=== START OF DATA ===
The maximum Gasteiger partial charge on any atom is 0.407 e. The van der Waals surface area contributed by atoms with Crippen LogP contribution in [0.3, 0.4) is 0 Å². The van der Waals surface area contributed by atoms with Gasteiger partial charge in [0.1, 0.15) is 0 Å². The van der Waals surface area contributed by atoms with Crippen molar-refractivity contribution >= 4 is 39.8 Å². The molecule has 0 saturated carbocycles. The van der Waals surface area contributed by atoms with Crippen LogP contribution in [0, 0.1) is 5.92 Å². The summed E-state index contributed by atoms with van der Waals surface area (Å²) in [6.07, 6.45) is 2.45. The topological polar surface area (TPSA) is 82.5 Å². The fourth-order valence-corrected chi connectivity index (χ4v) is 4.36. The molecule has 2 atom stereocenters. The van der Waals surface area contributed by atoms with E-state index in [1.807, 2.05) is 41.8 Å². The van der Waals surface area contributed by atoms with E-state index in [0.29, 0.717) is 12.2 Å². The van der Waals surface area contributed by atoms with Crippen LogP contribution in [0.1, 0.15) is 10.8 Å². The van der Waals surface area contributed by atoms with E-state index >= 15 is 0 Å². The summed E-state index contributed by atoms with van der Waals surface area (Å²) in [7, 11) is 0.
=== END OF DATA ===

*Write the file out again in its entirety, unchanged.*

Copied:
The maximum Gasteiger partial charge on any atom is 0.407 e. The van der Waals surface area contributed by atoms with Crippen LogP contribution in [0.3, 0.4) is 0 Å². The van der Waals surface area contributed by atoms with Gasteiger partial charge in [0.1, 0.15) is 0 Å². The van der Waals surface area contributed by atoms with Crippen molar-refractivity contribution >= 4 is 39.8 Å². The molecule has 0 saturated carbocycles. The van der Waals surface area contributed by atoms with Crippen LogP contribution in [0, 0.1) is 5.92 Å². The summed E-state index contributed by atoms with van der Waals surface area (Å²) in [6.07, 6.45) is 2.45. The topological polar surface area (TPSA) is 82.5 Å². The fourth-order valence-corrected chi connectivity index (χ4v) is 4.36. The molecule has 2 atom stereocenters. The van der Waals surface area contributed by atoms with E-state index in [1.807, 2.05) is 41.8 Å². The van der Waals surface area contributed by atoms with E-state index in [0.29, 0.717) is 12.2 Å². The van der Waals surface area contributed by atoms with Crippen LogP contribution in [0.1, 0.15) is 10.8 Å². The van der Waals surface area contributed by atoms with E-state index >= 15 is 0 Å². The summed E-state index contributed by atoms with van der Waals surface area (Å²) in [7, 11) is 0.